Book Club

  • The Diversity and Inclusion Book Club will convene virtually with another enlightening dialogue on August 17, 2021 exploring the Racial Equity Institute (REI) recommended reading entitled Lies My Teacher Told Me: Everything Your American History Textbook Got Wrong by James W. Loewen.  This text was chosen for our book club officially named "The Table" by our Diversity & Inclusion Alliance. The Table Book Club is open to all District 7 faculty and staff members.

    Please be advised that registration closed on February 5, 2021.


  • Lies My Teacher Told Me: Everything Your American Textbook Got Wrong

    by James W. Loewen Year Published: 1995, 2007

    Since its first publication in 1995, Lies My Teacher Told Me has become one of the most important―and successful―history books of our time. Having sold nearly two million copies, the book also won an American Book Award and the Oliver Cromwell Cox Award for Distinguished Anti-Racist Scholarship and was heralded on the front page of the New York Times.

    What started out as a survey of the twelve leading American history textbooks has ended up being what the San Francisco Chronicle calls "an extremely convincing plea for truth in education." In Lies My Teacher Told Me, James W. Loewen brings history alive in all its complexity and ambiguity. Beginning with pre-Columbian history and ranging over characters and events as diverse as Reconstruction, Helen Keller, the first Thanksgiving, the My Lai massacre, 9/11, and the Iraq War, Loewen offers an eye-opening critique of existing textbooks, and a wonderful retelling of American history as it should―and could―be taught to American students.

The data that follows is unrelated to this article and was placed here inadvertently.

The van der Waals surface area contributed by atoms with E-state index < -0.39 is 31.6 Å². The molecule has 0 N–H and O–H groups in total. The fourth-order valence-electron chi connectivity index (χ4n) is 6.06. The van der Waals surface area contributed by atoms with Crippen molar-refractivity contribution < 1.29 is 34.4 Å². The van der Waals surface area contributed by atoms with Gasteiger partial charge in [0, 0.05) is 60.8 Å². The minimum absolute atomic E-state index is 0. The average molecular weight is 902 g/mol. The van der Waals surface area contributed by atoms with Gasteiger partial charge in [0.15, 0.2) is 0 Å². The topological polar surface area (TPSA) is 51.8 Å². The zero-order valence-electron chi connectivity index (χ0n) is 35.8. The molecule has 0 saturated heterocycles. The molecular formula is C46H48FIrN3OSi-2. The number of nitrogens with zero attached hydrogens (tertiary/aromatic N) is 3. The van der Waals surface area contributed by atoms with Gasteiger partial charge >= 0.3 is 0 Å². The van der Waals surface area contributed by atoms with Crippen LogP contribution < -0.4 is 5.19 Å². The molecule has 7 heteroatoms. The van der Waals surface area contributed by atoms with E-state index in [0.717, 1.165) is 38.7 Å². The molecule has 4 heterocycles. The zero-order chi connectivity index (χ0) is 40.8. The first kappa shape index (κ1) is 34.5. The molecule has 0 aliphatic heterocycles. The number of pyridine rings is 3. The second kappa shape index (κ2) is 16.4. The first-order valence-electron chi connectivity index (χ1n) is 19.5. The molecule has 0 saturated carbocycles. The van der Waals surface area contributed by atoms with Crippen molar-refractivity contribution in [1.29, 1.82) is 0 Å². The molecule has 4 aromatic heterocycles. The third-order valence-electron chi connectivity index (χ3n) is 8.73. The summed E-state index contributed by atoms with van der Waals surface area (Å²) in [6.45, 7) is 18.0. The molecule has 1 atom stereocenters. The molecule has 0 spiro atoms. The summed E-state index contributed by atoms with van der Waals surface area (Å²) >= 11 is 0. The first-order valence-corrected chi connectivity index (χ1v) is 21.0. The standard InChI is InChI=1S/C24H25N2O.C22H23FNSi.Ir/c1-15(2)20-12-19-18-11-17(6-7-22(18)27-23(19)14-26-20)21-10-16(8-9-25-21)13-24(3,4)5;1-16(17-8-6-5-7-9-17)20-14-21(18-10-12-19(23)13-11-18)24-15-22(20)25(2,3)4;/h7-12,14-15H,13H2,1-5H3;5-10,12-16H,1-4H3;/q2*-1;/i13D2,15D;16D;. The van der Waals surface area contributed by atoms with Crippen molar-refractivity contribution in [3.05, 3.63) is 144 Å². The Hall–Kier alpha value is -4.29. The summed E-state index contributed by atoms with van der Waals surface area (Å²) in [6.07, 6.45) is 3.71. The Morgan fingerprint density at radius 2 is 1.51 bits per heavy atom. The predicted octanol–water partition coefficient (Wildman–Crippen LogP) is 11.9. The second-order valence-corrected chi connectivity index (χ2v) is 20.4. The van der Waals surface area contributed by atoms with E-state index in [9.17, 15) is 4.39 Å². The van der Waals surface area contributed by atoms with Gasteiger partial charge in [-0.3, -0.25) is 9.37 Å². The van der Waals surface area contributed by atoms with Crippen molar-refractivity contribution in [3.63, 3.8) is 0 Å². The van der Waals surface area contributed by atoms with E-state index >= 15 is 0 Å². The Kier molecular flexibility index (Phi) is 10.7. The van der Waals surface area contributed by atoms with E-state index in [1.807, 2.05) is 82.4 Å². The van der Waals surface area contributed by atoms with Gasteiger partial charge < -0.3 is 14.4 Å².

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  •  Why Are All the Black Kids Sitting Together

    Why Are All the Black Kids Sitting Together in the Cafeteria?

    by Beverly Daniel Tatum Year Published: 2017

    Walk into any racially mixed high school and you will see Black, White, and Latino youth clustered in their own groups. Is this self-segregation a problem to address or a coping strategy? Beverly Daniel Tatum, a renowned authority on the psychology of racism, argues that straight talk about our racial identities is essential if we are serious about enabling communication across racial and ethnic divides. These topics have only become more urgent as the national conversation about race is increasingly acrimonious. This fully revised edition is essential reading for anyone seeking to understand the dynamics of race in America.

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